House Subcommittee Hears Slaughter Testimony

Animal rights advocates are urging lawmakers to pass a bill banning the slaughter of U.S. horses for consumption abroad, arguing the practice is inhumane. Opponents of the proposal say it would actually increase cruelty in the form of abandonment, abuse and neglect.

Witnesses at a House Judiciary subcommittee hearing Thursday recounted graphic stories of the methods of slaughter and provided photos of bloodied horses.

"From the transport of horses on inappropriate conveyances for long periods of time without food, water or rest--to the very ugly slaughter process in which horses react with pain and fear, no evidence exists to support the claim that horse slaughter is a form of humane euthanasia," said Nicholas Dodman, BVMA, MRCVS, DVA, MAPBC, Dipl. ACVA ACVB, one of the founders of Veterinarians for Equine Welfare.

The last three horse slaughterhouses in the United States closed in 2007 but horses are currently exported to Mexico and Canada for slaughter there.

The Agriculture Department said about 21,000 horses were sent to Mexico for slaughter in 2007.

The bill under consideration (H.R. 6598) would criminalize the domestic or international sale, delivery or receipt of horses for processing for human consumption. The House passed a similar measure last year but not the Senate.

In June, the Supreme Court turned down an appeal from the owners of a now-closed horse slaughtering plant who challenged an Illinois law prohibiting the killing of horses for human consumption.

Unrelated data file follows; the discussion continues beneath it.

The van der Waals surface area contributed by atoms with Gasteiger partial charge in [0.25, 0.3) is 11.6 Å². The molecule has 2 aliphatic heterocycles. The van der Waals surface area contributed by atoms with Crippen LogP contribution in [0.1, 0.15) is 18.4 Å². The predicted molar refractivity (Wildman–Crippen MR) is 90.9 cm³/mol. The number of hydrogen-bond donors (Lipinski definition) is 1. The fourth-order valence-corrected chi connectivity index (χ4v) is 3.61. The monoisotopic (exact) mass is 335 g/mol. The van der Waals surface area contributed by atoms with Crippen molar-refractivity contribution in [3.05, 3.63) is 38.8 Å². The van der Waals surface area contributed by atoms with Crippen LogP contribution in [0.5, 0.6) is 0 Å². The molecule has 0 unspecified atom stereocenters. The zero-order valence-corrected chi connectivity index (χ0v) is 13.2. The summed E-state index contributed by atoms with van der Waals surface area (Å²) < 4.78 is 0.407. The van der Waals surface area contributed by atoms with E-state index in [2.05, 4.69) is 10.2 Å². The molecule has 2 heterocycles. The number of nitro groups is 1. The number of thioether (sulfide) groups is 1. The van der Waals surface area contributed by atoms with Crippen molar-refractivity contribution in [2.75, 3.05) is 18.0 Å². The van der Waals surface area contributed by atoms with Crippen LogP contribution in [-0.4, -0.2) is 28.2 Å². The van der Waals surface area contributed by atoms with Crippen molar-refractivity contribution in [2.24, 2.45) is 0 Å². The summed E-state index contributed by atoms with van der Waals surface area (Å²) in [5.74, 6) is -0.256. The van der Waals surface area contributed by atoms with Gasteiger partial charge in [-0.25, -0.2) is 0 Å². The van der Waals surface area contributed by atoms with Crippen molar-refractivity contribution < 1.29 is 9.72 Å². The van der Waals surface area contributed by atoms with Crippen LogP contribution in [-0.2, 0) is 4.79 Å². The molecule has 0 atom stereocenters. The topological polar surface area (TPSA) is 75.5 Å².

Some veterinarians say a ban on slaughter would eliminate a necessary end-of-life option for unwanted horses.

"Those of us who are in the field every day practicing equine medicine know the harsh realities confronting horses that are unwanted," said Douglas Corey, DVM, former president of the American Association of Equine Practitioners. "Horses are left unsold at auctions, even with a rock-bottom sale price. Others endure a worse fate of being neglected by their owners or abandonment."

The sides disagree about what percent of slaughtered horses are unwanted and whether there are sufficient rescue facilities to deal with the animals if slaughter were outlawed.

Former Rep. Charles Stenholm, D-Texas, said the proposal would have unintended consequences, imposing significant costs on local communities who would now have to find humane placements for the horses and burdening livestock markets with paying for euthanasia.--Stephanie S. Garlow

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The Associated Press

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